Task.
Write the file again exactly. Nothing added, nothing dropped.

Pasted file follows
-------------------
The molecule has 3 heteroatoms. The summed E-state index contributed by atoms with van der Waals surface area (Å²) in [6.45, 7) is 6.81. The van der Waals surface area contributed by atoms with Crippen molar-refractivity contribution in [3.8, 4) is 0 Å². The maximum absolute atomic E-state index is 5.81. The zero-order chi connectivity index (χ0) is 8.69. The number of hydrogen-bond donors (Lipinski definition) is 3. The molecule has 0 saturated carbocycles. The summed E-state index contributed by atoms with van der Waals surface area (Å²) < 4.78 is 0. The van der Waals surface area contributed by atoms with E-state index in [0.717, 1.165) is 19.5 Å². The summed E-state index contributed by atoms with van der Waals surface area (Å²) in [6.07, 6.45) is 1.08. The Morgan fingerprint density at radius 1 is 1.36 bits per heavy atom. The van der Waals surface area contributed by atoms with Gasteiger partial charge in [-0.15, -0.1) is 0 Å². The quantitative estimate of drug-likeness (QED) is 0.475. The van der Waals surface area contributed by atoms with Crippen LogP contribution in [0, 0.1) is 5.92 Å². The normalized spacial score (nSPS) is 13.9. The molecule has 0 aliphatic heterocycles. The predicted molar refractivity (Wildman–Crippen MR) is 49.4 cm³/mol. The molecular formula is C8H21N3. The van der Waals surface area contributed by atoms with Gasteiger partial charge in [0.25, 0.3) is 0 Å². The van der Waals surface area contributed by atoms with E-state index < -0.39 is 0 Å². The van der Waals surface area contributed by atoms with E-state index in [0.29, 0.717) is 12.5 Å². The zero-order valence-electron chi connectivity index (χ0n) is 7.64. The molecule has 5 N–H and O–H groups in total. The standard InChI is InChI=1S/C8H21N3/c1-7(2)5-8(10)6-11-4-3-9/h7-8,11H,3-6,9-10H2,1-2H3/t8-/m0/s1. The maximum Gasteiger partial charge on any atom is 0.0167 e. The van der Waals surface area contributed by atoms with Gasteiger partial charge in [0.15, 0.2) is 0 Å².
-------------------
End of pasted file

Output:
The molecule has 3 heteroatoms. The summed E-state index contributed by atoms with van der Waals surface area (Å²) in [6.45, 7) is 6.81. The van der Waals surface area contributed by atoms with Crippen molar-refractivity contribution in [3.8, 4) is 0 Å². The maximum absolute atomic E-state index is 5.81. The zero-order chi connectivity index (χ0) is 8.69. The number of hydrogen-bond donors (Lipinski definition) is 3. The molecule has 0 saturated carbocycles. The summed E-state index contributed by atoms with van der Waals surface area (Å²) < 4.78 is 0. The van der Waals surface area contributed by atoms with E-state index in [0.717, 1.165) is 19.5 Å². The summed E-state index contributed by atoms with van der Waals surface area (Å²) in [6.07, 6.45) is 1.08. The Morgan fingerprint density at radius 1 is 1.36 bits per heavy atom. The van der Waals surface area contributed by atoms with Gasteiger partial charge in [-0.15, -0.1) is 0 Å². The quantitative estimate of drug-likeness (QED) is 0.475. The van der Waals surface area contributed by atoms with Crippen LogP contribution in [0, 0.1) is 5.92 Å². The normalized spacial score (nSPS) is 13.9. The molecule has 0 aliphatic heterocycles. The predicted molar refractivity (Wildman–Crippen MR) is 49.4 cm³/mol. The molecular formula is C8H21N3. The van der Waals surface area contributed by atoms with Gasteiger partial charge in [0.25, 0.3) is 0 Å². The van der Waals surface area contributed by atoms with E-state index < -0.39 is 0 Å². The van der Waals surface area contributed by atoms with E-state index in [0.29, 0.717) is 12.5 Å². The zero-order valence-electron chi connectivity index (χ0n) is 7.64. The molecule has 5 N–H and O–H groups in total. The standard InChI is InChI=1S/C8H21N3/c1-7(2)5-8(10)6-11-4-3-9/h7-8,11H,3-6,9-10H2,1-2H3/t8-/m0/s1. The maximum Gasteiger partial charge on any atom is 0.0167 e. The van der Waals surface area contributed by atoms with Gasteiger partial charge in [0.15, 0.2) is 0 Å².